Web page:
Did the patients have peripheral edema when given furosemide by EMS. Even with peripheral edema, furosemide is far from the first line drug, but without peripheral edema, it is not going to do anything good.

These patients need the best treatment possible, not the most persistent hold out from the Dark Ages.

We have known that CHF/ADHF is not primarily a fluid overload problem since the 1980s.

Why is EMS still using furosemide?

Is there any problem with a shortage of furosemide?

Not at all, but this isn’t the study to prove it.

I hope the authors use what they learned from this to design a definitive study of the prehospital use of furosemide.

Updated 02-07-11 to correct the uselessness of the original charts I made for this post.

More details are in Corrections of Misleading Charts.


[1] Correlation of paramedic administration of furosemide with emergency physician diagnosis of congestive heart failure
Thomas Dobson, Jan Jensen, Saleema Karim, and Andrew Travers.
Journal of Emergency Primary Health Care
Vol.7, Issue 3, 2009
Free Full Text . . . . . . . Free Full Text PDF


Chest Pain Refusals

Further thoughts on EMS case law? AMA Refusals, Death, and Documentation – Life Under the Lights.

How do we determine what is low risk chest pain?

One of the most common judgment calls in the emergency department (ED) is also one of the thorniest: deciding whether to send home a patient who is complaining of chest pain but is highly unlikely to have heart disease. The person is an adult younger than 40 years and with no family history of cardiac problems, and both the ECG and blood test results for troponin are clear.[1]

Under 40? How old was the patient in the article referenced by Ckemtp?

I didn’t see an age.

The article I quoted above, cites this position statement (below) from the AHA. You know the American Heart Association, the people who write the guidelines we use as the basis for EMS cardiac protocols.

Assuming that this is a low-risk chest pain patient, what does the AHA consider to be the defensible way to approach this patient?

A high degree of suspicion and recognition of atypical presentations is important, because a significant number of patients present with “anginal equivalents” rather than chest pain. These symptoms include jaw, neck, or arm discomfort; dyspnea; nausea; vomiting; diaphoresis; and unexplained fatigue. These are seen more frequently in the elderly, women, and diabetic patients. Sharp, stabbing, or reproducible pain reduces but does not exclude the likelihood of ACS. Pleuritic chest pain is consistent with a pulmonary condition, musculoskeletal disease, or pericarditis. However, the Multicenter Chest Pain Study found that 22% of patients presenting with symptoms described as sharp or stabbing pain (13% with pleuritic pain and 7% with pain reproduced on palpation) were eventually diagnosed with ACS. 11 The National Heart Attack Alert Program recommends that patients with any of the aforementioned presenting symptoms should be assessed immediately and referred for rapid evaluation. 25 [2]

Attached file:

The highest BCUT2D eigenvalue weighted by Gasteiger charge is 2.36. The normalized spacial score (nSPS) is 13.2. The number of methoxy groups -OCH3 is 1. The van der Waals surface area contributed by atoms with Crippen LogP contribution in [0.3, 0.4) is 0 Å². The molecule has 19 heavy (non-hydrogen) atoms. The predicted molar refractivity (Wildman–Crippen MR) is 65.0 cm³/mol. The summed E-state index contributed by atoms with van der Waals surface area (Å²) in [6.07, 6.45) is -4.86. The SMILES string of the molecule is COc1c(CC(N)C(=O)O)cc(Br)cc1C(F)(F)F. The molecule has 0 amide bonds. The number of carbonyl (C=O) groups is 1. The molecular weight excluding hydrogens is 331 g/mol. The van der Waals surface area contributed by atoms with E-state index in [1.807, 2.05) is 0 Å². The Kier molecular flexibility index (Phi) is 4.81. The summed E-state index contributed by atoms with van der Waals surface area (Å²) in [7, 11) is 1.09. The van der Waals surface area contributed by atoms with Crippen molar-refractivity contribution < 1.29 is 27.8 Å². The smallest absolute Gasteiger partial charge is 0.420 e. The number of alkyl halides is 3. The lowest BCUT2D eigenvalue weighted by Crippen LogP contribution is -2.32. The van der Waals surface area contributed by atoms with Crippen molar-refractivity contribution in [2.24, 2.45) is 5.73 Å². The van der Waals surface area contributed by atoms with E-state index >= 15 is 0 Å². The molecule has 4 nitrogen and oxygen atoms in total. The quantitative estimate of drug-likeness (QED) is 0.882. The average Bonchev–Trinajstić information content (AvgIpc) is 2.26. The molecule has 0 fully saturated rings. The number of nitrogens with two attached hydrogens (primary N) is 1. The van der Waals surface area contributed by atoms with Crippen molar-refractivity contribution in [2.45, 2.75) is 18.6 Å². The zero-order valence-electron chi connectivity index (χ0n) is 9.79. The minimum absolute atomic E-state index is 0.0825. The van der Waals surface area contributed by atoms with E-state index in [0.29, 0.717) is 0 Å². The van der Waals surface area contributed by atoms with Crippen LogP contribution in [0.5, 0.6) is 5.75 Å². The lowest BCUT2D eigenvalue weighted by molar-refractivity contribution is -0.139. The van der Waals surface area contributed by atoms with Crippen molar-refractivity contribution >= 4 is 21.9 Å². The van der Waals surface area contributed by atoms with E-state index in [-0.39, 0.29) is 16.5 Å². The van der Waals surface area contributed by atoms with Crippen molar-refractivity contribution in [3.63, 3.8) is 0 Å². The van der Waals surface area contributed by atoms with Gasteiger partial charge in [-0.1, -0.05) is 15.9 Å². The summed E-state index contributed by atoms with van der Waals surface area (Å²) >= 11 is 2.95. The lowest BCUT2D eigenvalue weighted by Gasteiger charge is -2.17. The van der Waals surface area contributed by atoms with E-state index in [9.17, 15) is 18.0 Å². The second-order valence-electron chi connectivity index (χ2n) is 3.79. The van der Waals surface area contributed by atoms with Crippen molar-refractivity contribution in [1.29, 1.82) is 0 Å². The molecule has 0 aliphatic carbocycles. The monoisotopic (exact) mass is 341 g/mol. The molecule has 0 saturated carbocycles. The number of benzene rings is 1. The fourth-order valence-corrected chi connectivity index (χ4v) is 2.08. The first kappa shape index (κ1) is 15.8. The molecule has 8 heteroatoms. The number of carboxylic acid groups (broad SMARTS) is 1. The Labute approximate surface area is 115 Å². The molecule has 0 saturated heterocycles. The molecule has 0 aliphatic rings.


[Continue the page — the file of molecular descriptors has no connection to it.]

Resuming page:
Jaw, neck, or arm discomfort; dyspnea; nausea; vomiting; diaphoresis; unexplained fatigue, and other symptoms.

These are seen more frequently in the elderly, women, and diabetic patients.

Perhaps this description of chest pain is more accurate –

Not the typical non-diabetic middle-aged man chest pain.

Why do we feel that we should assess every possible cardiac patient as if that patient is a non-diabetic middle-aged man?

When assessing female patients, do we not understand that they are not non-diabetic middle-aged men?

When assessing young men, do we not understand that they are not non-diabetic middle-aged men?

When assessing diabetic patients, do we not understand that they are not non-diabetic middle-aged men?

When assessing old men, do we not understand that they are not non-diabetic middle-aged men?

Physical Examination
The physical examination, although more specific than sensitive, can be useful to identify higher-risk patients. Signs of heart failure reflect left or right ventricular dysfunction. Bruits usually indicate peripheral arterial disease and increase the risk of concomitant CAD. The examination should also target potential noncardiac causes for the patient’s symptoms, such as unequal extremity pulses (aortic dissection), prominent murmurs (endocarditis), friction rub (pericarditis), fever and abnormal lung sounds (pneumonia), or reproduction of chest pain with palpation of the chest wall (musculoskeletal disorders). A normal physical examination is present in the majority of uncomplicated cases of ACS and contributes to the initial impression of low clinical risk.

A normal physical examination is present in the majority of uncomplicated cases of ACS and contributes to the initial impression of low clinical risk.

Why do we lie to ourselves about chest pain?

EMS is not responding to 911 calls to look for reasons that the patient’s symptoms are not cardiac.


[1] The Perils of Low-Risk Chest Pain: Emergency Physicians Struggle to Balance Risk With Overtesting
Jan Greene
Annals of Emergency Medicine
Volume 56, Issue 4 , Pages A25-A28, October 2010
Free Full Text from Annals of Emergency Medicine

[2] Testing of Low-Risk Patients Presenting to the Emergency Department With Chest Pain. A Scientific Statement From the American Heart Association.
Amsterdam EA, Kirk JD, Bluemke DA, Diercks D, Farkouh ME, Garvey JL, Kontos MC, McCord J, Miller TD, Morise A, Newby LK, Ruberg FL, Scordo KA, Thompson PD; on behalf of the American Heart Association Exercise, Cardiac Rehabilitation, and Prevention Committee of the Council on Clinical Cardiology, Council on Cardiovascular Nursing, and Interdisciplinary Council on Quality of Care and Outcomes Research.